The bottom habitat in this area is sand and weed which is an ideal ground for baitfish which in turn the tailor. This time of the year snapper share the waters with the tailor, especially around Cooks.

If its snapper you want to chase the waters over on the inside of Moreton is teeming with these sort after fish. Their size ranges from under the legal limit of 35cm to around the 80cm mark.

Harrison Reynolds of Ningi with a dart from up the surf beach on Bribie.

Good catches have been reported from all along the inside of Moreton from Bulwer to the sand hills to the south. Bag limits are being reached with no problem (just to remind you of the bag limit it’s 4 per person with only one fish over 70cm). Out on the outer side of Moreton, there have been some schools of trevally patrolling the area. There are many different species of trevally that can be caught in these waters with GT’s, (giant trevally) tea leaf trevally, and gold spot trevally being the bigger types.

Dave Talbot with flathead caught & released in Ningi Creek.

With silver and bludger trevally the smaller fish around the area. The better areas for these fish are Smith’s Rock, Brennan’s Shoal and Robert’s Shoal as well as Hutchinson’s Shoal further to the north.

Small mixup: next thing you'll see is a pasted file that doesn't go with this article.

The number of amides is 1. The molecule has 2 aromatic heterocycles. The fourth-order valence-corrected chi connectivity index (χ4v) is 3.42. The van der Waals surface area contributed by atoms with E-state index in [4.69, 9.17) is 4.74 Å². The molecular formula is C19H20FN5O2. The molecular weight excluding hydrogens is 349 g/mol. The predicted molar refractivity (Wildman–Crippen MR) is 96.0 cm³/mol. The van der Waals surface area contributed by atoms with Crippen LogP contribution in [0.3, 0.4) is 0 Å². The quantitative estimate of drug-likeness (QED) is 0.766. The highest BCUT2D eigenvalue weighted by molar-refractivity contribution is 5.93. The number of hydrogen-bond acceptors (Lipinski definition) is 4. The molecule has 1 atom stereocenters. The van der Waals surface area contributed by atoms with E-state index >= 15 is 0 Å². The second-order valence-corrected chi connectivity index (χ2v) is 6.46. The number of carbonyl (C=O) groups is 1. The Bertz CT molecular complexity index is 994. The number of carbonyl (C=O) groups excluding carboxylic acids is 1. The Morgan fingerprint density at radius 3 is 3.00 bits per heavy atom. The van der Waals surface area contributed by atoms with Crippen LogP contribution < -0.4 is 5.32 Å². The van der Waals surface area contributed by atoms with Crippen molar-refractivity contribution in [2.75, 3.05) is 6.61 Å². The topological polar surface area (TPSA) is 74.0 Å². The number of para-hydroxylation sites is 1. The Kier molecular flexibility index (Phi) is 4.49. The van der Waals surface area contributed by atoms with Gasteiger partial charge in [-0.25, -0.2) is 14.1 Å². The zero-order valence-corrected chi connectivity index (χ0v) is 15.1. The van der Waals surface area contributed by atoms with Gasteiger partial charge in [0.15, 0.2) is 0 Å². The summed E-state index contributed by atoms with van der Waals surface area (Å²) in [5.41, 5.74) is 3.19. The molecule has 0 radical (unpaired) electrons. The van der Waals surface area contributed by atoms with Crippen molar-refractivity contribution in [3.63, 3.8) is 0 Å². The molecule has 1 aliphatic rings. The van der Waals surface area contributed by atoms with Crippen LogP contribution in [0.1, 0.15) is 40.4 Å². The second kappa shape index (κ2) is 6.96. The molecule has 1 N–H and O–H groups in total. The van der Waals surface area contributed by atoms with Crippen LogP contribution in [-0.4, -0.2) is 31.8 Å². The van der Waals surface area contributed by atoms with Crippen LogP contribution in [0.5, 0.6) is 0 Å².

These areas are also great spots to fish the bottom for normal reef species like cod, snapper, emperor varieties as well as all the different wrasse species it can make for a pretty mixed bag.

On your way over always have a metal slug close by as there are still a few tuna schools popping up. In the bay, you will get longtail and mac tuna and on the outside reefs, you can also get yellowfin tuna.

Alesha Sands with two massive passage snapper.

Yellowfin tuna are the best eating of the three species we get but there is nothing wrong with a piece of long tail. Mac tuna make great bait as their flesh is very bloody which all different reef species love.

Just recently, we got a Bream caught at Bongaree Jetty weighing in at 875 grams. Out wide of Moreton Island there was a Spanish Mackerel caught at 10.8 Kilos and a Snapper weighing in at 5.5 Kilos.

David Keenan with a great trevally from out off Moreton. Fish was released after the picture taken.

There’s still a lot of flathead over here up by Turners camp going up towards Ningi Creek. The odd Tailor getting caught but as far as I can tell and from what I’ve been told they’re not there yet. A few Snapper have been caught down at the ripples, but seeing is believing!

Tide Times

Click here to see Bribie Island Tide Times

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Wineglass tips, and how to prepare your wine bottle for serving.

Tags: Wine. Sauvignon Blanc, Pinot Gris. Dessert wines. Riesling, Verdelho, Champagne, red or white sparkling wines. Wineglass tips, and how to prepare your wine bottle for serving.


Girls who wear glasses seldom get passes and are your eyes good or do you need new glasses because you need good glasses to enjoy good wines.

Some years ago The Reidel Glass Manufacturers in Austria began experimenting with various shapes of glasses, thicknesses of the glass and carrying out tastings with different wines and from these results, it was found that different types of wine performed better in different styles of glass.